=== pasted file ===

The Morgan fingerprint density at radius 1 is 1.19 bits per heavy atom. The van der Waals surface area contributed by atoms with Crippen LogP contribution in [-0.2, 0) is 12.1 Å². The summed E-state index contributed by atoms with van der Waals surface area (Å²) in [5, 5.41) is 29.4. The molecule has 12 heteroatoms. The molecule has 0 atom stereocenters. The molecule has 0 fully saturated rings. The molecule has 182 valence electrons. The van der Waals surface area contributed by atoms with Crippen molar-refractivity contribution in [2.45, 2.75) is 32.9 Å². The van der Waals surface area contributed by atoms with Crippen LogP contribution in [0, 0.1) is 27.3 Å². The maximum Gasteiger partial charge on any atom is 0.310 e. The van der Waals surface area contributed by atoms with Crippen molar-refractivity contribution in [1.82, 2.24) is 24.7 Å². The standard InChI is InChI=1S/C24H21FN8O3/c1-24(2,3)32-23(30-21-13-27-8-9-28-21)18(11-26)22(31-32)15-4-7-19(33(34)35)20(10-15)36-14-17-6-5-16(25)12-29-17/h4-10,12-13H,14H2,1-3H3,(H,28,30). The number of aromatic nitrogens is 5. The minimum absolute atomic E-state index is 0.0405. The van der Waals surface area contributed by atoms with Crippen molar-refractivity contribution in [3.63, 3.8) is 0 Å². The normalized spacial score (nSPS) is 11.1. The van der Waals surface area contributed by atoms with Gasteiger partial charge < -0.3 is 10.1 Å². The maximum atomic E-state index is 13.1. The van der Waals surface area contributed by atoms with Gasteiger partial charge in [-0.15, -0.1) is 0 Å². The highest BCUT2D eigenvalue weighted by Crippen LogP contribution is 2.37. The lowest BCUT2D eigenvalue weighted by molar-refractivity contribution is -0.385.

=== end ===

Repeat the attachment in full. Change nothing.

The Morgan fingerprint density at radius 1 is 1.19 bits per heavy atom. The van der Waals surface area contributed by atoms with Crippen LogP contribution in [-0.2, 0) is 12.1 Å². The summed E-state index contributed by atoms with van der Waals surface area (Å²) in [5, 5.41) is 29.4. The molecule has 12 heteroatoms. The molecule has 0 atom stereocenters. The molecule has 0 fully saturated rings. The molecule has 182 valence electrons. The van der Waals surface area contributed by atoms with Crippen molar-refractivity contribution in [2.45, 2.75) is 32.9 Å². The van der Waals surface area contributed by atoms with Crippen LogP contribution in [0, 0.1) is 27.3 Å². The maximum Gasteiger partial charge on any atom is 0.310 e. The van der Waals surface area contributed by atoms with Crippen molar-refractivity contribution in [1.82, 2.24) is 24.7 Å². The standard InChI is InChI=1S/C24H21FN8O3/c1-24(2,3)32-23(30-21-13-27-8-9-28-21)18(11-26)22(31-32)15-4-7-19(33(34)35)20(10-15)36-14-17-6-5-16(25)12-29-17/h4-10,12-13H,14H2,1-3H3,(H,28,30). The number of aromatic nitrogens is 5. The minimum absolute atomic E-state index is 0.0405. The van der Waals surface area contributed by atoms with Crippen molar-refractivity contribution in [3.63, 3.8) is 0 Å². The normalized spacial score (nSPS) is 11.1. The van der Waals surface area contributed by atoms with Gasteiger partial charge < -0.3 is 10.1 Å². The maximum atomic E-state index is 13.1. The van der Waals surface area contributed by atoms with Gasteiger partial charge in [-0.15, -0.1) is 0 Å². The highest BCUT2D eigenvalue weighted by Crippen LogP contribution is 2.37. The lowest BCUT2D eigenvalue weighted by molar-refractivity contribution is -0.385.